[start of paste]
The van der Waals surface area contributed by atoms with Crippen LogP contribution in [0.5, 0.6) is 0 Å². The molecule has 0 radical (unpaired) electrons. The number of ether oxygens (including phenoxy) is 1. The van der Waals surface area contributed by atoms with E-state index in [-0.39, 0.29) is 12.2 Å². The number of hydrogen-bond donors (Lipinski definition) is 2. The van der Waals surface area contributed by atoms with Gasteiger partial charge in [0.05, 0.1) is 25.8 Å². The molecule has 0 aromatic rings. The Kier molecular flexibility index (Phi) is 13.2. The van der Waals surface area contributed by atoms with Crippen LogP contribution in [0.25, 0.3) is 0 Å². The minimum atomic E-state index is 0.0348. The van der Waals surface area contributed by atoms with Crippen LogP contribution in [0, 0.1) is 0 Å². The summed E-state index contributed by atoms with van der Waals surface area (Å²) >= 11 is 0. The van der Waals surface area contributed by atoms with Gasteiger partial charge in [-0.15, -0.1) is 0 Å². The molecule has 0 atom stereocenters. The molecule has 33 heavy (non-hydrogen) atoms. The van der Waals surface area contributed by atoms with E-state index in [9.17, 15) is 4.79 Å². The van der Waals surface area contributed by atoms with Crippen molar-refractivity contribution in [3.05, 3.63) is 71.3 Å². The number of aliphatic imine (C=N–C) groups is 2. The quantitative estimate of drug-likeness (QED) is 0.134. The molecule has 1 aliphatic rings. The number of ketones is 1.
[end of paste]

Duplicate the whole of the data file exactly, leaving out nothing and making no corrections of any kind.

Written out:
The van der Waals surface area contributed by atoms with Crippen LogP contribution in [0.5, 0.6) is 0 Å². The molecule has 0 radical (unpaired) electrons. The number of ether oxygens (including phenoxy) is 1. The van der Waals surface area contributed by atoms with E-state index in [-0.39, 0.29) is 12.2 Å². The number of hydrogen-bond donors (Lipinski definition) is 2. The van der Waals surface area contributed by atoms with Gasteiger partial charge in [0.05, 0.1) is 25.8 Å². The molecule has 0 aromatic rings. The Kier molecular flexibility index (Phi) is 13.2. The van der Waals surface area contributed by atoms with Crippen LogP contribution in [0.25, 0.3) is 0 Å². The minimum atomic E-state index is 0.0348. The van der Waals surface area contributed by atoms with Crippen LogP contribution in [0, 0.1) is 0 Å². The summed E-state index contributed by atoms with van der Waals surface area (Å²) >= 11 is 0. The van der Waals surface area contributed by atoms with Gasteiger partial charge in [-0.15, -0.1) is 0 Å². The molecule has 0 atom stereocenters. The molecule has 33 heavy (non-hydrogen) atoms. The van der Waals surface area contributed by atoms with E-state index in [9.17, 15) is 4.79 Å². The van der Waals surface area contributed by atoms with Crippen molar-refractivity contribution in [3.05, 3.63) is 71.3 Å². The number of aliphatic imine (C=N–C) groups is 2. The quantitative estimate of drug-likeness (QED) is 0.134. The molecule has 1 aliphatic rings. The number of ketones is 1.